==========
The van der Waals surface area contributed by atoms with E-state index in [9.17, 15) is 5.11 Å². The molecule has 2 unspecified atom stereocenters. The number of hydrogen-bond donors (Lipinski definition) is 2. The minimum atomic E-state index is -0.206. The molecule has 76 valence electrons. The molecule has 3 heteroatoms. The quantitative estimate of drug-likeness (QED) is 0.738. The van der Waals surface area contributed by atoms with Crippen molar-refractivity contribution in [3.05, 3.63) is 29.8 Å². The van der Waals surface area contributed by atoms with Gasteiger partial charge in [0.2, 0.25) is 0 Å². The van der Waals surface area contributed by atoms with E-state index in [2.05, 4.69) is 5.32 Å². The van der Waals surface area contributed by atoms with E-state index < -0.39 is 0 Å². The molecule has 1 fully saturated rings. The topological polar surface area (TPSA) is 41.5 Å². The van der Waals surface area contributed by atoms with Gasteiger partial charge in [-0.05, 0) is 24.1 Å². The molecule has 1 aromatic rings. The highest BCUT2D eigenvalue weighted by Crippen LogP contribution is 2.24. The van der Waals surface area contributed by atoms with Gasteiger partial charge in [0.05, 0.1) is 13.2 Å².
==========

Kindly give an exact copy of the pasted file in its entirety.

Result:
The van der Waals surface area contributed by atoms with E-state index in [9.17, 15) is 5.11 Å². The molecule has 2 unspecified atom stereocenters. The number of hydrogen-bond donors (Lipinski definition) is 2. The minimum atomic E-state index is -0.206. The molecule has 76 valence electrons. The molecule has 3 heteroatoms. The quantitative estimate of drug-likeness (QED) is 0.738. The van der Waals surface area contributed by atoms with Crippen molar-refractivity contribution in [3.05, 3.63) is 29.8 Å². The van der Waals surface area contributed by atoms with Gasteiger partial charge in [0.2, 0.25) is 0 Å². The van der Waals surface area contributed by atoms with E-state index in [2.05, 4.69) is 5.32 Å². The van der Waals surface area contributed by atoms with E-state index < -0.39 is 0 Å². The molecule has 1 fully saturated rings. The topological polar surface area (TPSA) is 41.5 Å². The van der Waals surface area contributed by atoms with Gasteiger partial charge in [-0.05, 0) is 24.1 Å². The molecule has 1 aromatic rings. The highest BCUT2D eigenvalue weighted by Crippen LogP contribution is 2.24. The van der Waals surface area contributed by atoms with Gasteiger partial charge in [0.05, 0.1) is 13.2 Å².